Who needs a transition audit?
Homeowner associations are generally created by developers. As the developer builds out the association and sells completed units or lots to new members, the homeowner association begins to take form and gain an identity separate from the developer. Colorado recognized the complexity of the turnover process and created laws to protect the homeowner associations and the homeowners. These statutes are outlined in the Colorado Common Interest Ownership Act or CCIOA [pronounced Ky-Oh-Ah], which became law in Colorado, effective July 1, 1992.
CCIOA (the “Act”) was drafted with the goal to establish a clear, comprehensive, and uniform framework for the creation and operation of common interest communities. The Act contains many provisions that board members of homeowner associations should be familiar with. The specific provision that addresses the required Developer Transition Audit is Section 38-33.3-303(5)(a). This provision details a variety of obligations a developer is required to perform as part of the transition. This transition is obligated to happen upon the occurrence of any one of these conditions:
- 60 days after conveyance of 75% of all units that may be created (as such number is defined in the declaration) to owners other than the declarant; or
- Two years after the last conveyance of a unit in the ordinary course of business; or
- Two years after the right to add new units was last exercised
This transition process is complicated and must be completed in a timely manner. CCIOA allows a maximum of 60 days to complete the transition, which entails turning over all required records, along with control of homeowner association assets. The detailed list of requirements is long, but, in general, the developer must turn over the following items to the new Board:
- Audited financial statements from an independent CPA covering each year of development,
- The original declaration and any amendments,
- All Board meeting minutes,
- Annual accounting records and budgets,
- Control of homeowner association funds,
- Written warranties from contractors,
- All tangible personal property represented by the developer to be owned by the association.
What happens during the transition audit?
Performing this Developer Transition Audit can be a challenging process if the developer retained control for multiple years, or if documents were not properly maintained. We recommend that developers who build out developments spanning multiple years get annual audits leading up to the transition. Annual audits reduce the likelihood of an adverse audit opinion where we find the accounting records are not adequate for the Developer Transition Audit. Annual audits are timelier and provide valuable feedback to the developer of any potential weaknesses in their record keeping process.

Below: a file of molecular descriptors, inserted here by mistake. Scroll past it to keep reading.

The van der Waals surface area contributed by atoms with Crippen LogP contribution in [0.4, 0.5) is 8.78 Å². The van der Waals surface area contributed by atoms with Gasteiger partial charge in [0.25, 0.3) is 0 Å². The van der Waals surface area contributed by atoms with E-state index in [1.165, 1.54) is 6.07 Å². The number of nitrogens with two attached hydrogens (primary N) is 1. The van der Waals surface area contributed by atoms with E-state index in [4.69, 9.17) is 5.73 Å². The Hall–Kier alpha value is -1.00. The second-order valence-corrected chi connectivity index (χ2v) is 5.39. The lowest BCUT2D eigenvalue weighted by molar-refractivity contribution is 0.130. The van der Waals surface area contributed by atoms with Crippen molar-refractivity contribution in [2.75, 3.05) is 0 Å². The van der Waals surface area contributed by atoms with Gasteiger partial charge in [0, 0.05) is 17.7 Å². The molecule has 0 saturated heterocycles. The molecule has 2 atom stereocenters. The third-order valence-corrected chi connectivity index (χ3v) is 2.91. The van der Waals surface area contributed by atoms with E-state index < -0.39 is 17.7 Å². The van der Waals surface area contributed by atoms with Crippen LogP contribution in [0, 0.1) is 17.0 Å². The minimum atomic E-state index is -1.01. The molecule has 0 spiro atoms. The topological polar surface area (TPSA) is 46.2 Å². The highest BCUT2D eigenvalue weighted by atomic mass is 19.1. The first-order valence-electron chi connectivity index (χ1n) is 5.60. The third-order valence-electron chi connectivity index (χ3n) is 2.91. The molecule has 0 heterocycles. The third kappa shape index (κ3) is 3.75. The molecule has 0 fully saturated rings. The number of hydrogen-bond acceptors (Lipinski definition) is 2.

If you are living in a community that is still under developer control, we recommend attending a board meeting and inquiring about the record keeping process. If you are part of a community nearing, or recently completing a developer transition, we recommend finding out what steps your homeowner association went through to make sure all these transition steps were properly handled and make sure this Developer Transition Audit was properly completed. Please contact us to discuss how our CPA firm can help your homeowner association.
ERIC CRENNEN is a CPA and audit manager with McNurlin, Hitchcock & Associates, PC.
He has over 11 years of experience in the auditing field. Eric received his CPA license in 2007 and began his career at Deloitte. Eric joined McNurlin, Hitchcock & Associates, PC in 2018 where he has handled a variety of small to mid-sized audits in both the for-profit and not-for-profit areas. Eric is a Denver native and graduated with honors from Colorado State University. Eric can be reached at (303) 988-5648 or by email at Eric@mcnurlincpa.com.